But they had a lot of good stuff to say, so people followed them and shared them. Most authors, even if they manage to set up an author website, have no idea what to blog about – so they don’t. Or they post banal, trivial updates about their life.

You’re going to do better, right?

Firstly, you need a bunch of content so Google recognizes that you exist. I recommend starting out with 100 posts. That seems like a lot, but it isn’t.

Choose five main keywords. Focus on “longtail” keywords (phrases, rather than words).

For this site, for example, they might be:

  • WordPress author website
  • Book sales page
  • Author Platform
  • Book Marketing Tips
  • Setting up WordPress

For Urban Epics, it might be:

  • paranormal romance
  • indie published books
  • urbane fantasy
  • free kindle books

Those keywords might be too competitive, so I could focus on longer ones by combining them, like “free paranormal romance kindle reads” or “indie published urbane fantasy book”.

Then use a title generator: here are some.

Type in one keyword at a time, and make a list of 100 article titles. You can tweak them a bit if they sound strange, or use them to think of better ones. Don’t overthink these: you need a “body” of content up on your site quickly, so Google knows what you’re all about. I would suggest writing 5 of these a day. Shoot for around 500 words each (that’s just 2500 words – it should take you a couple hours or less). They need good titles and some writing, and shouldn’t be total crap: write them for humans. But don’t overanalyze either – it’s very possible you won’t get many readers. But you need the content so that Google starts to trust you. You can spend more time rehashing good topics later. From then on, after you get your first 100 posts, you can just write something every week or two.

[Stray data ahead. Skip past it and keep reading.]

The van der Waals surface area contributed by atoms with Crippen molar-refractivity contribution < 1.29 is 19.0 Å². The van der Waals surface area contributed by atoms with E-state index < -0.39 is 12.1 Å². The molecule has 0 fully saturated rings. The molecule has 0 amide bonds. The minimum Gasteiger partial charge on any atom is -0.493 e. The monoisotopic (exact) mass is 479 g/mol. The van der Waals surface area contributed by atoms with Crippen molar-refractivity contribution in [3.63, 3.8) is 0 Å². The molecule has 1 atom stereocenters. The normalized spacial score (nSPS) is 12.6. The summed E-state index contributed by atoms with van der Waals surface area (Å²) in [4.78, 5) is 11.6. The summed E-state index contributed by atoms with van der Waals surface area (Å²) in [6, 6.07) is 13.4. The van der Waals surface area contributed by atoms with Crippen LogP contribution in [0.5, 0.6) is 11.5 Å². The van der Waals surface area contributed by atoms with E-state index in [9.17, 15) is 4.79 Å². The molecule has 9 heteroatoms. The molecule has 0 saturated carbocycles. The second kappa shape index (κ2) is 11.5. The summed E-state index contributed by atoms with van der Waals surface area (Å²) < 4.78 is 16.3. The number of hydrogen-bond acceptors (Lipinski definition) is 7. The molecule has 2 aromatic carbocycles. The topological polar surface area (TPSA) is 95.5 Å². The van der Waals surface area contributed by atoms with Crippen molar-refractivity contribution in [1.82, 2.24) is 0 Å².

What to write about next

  • Keep a lookout also for trending issues you can jump on
  • Review books, movies and TV shows in your genre
  • Offer free book reviews to other indie authors in your genre (it’ll make you popular and bring you a lot of traffic, quickly).
  • Round up posts like “The 10 best new paranormal urban fantasy books I read this year” (or do a monthly roundup; search Amazon for bestselling books in your genre and post a monthly list of top sellers.”
  • You can also blog about your life, your moods, but don’t whine or complain, or show off or preach. Just try to be authentic, but also share things of interest that are related to your genre.

Improving your sales rank

It takes time for Google to know you and trust you. Probably a year or two. But you can grow your traffic faster by:

  • Getting people to link to you; by having great resources or doing lots of guest posts.

Jamie Gold, for example, put up this page of ‘writing beat’ worksheets in excel that I keep coming back to when I need help plotting.

  • Repurpose content: make videos, powerpoints, image quotes – when you post a blog post, also make extra content for Twitter, Facebook, Slideshare, Pinterest and Youtube.
  • Write stuff that people will want to share (using the title generators will help a lot with that).